BRY, THEODOR DE, JOHANN THEODOR DE BRY AND JOHANN ISRAEL DE BRY.
Admiranda Narratio Fida Tamen, de Commodis et Incolarum Ritibus Virginiae. Frankfurt: Johann Wechel, 1590.
Folio (342 x 237 mm). a4 b6 c4 d8 A6 B-C8 D6 (D6 blank) E8 F6 (plates except map included in collation). With engraved title to text, engraved arms on dedication leaf, double-page engraved map of Virginia, engraved plate of Adam and Eve in first state with inscription "Iodocus a winghe in Theodore de Bry fe.," and 27 engraved plates after John White (including 5 plates of Picts). 17th century red morocco gilt, rebacked with new endpapers. Light wear with some short marginal tears, some toning, heavier on a few scattered leaves, restored corner d7 and marginal chip to E4, board edges worn.
Provenance: armorial stamp at foot of title page.
FIRST LATIN EDITION OF THE FIRST VOLUME OF DE BRY'S GREAT VOYAGES, BEING THOMAS HARIOT'S DESCRIPTION OF VIRGINIA. Thomas Hariot accompanied the 1585 expedition to Roanoke funded by Sir Walter Raleigh and acted as a translator. He had learned Carolina Algonquian from two Roanoke chiefs brought to England by Raleigh the year before. His account is a very encouraging one as the mysterious disappearance of Roanoke colony was not reported in Europe until John White, the expedition artist and mapmaker, returned in 1590.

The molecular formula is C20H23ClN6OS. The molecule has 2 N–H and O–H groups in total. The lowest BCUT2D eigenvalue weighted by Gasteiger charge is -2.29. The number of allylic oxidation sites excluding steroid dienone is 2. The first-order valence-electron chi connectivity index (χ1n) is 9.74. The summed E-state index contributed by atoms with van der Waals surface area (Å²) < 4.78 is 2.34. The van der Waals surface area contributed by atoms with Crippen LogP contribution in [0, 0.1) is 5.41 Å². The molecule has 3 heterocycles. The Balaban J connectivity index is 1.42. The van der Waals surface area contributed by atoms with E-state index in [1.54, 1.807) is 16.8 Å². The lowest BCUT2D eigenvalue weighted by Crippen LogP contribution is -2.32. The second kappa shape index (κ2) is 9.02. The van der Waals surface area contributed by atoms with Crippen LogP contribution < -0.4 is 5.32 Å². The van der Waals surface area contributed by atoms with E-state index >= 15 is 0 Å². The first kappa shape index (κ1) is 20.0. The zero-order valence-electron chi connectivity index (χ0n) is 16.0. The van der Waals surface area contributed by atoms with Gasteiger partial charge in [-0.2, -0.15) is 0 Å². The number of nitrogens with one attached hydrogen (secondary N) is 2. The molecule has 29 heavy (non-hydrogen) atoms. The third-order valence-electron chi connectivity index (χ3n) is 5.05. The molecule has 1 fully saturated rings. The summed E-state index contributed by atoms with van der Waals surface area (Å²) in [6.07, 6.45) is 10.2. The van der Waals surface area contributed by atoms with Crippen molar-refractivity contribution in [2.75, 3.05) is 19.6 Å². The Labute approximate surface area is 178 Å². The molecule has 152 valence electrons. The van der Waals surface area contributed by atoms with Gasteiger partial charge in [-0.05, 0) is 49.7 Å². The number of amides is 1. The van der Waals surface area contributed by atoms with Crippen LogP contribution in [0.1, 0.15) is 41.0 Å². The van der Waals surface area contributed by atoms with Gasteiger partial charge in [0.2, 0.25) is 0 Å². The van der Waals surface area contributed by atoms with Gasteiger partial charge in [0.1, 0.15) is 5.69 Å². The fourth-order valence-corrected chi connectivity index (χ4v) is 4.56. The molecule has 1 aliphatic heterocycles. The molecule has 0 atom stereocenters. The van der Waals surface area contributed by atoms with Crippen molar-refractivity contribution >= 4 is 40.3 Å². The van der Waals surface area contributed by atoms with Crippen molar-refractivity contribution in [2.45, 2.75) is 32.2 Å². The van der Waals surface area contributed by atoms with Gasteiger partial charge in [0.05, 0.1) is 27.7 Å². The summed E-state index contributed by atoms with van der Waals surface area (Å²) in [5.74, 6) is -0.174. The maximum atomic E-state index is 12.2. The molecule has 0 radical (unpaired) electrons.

The 23 illustrations to the text, which are after John White's drawings, are by far the most important visual record of New World natives as first encountered by the English colonists. Also included is the highly important double-page map, the first map to identify Chesapeake Bay and "the first printed map of this degree of detail and accuracy for any part of the present area of the United States" (Cumming). It was dubbed by Burden "one of the most significant cartographical milestones in colonial North American history ... the most accurate map drawn in the sixteenth century of any part of that continent. It became the prototype of the area until long after James Moxon's map in 1671... This is the first map to focus on Virginia (now largely North Carolina), and records the first English attempts at colonisation in the New World."
The plates and text mostly conform to Church and Sabin's first issue points except for the text to plates V, VI, IX, and XV which are second issue. Burden 76 (second state) and 77; Church 140; Cumming Southeast 12-13; European Americana 590/31; Sabin 8784; Streeter sale 1091.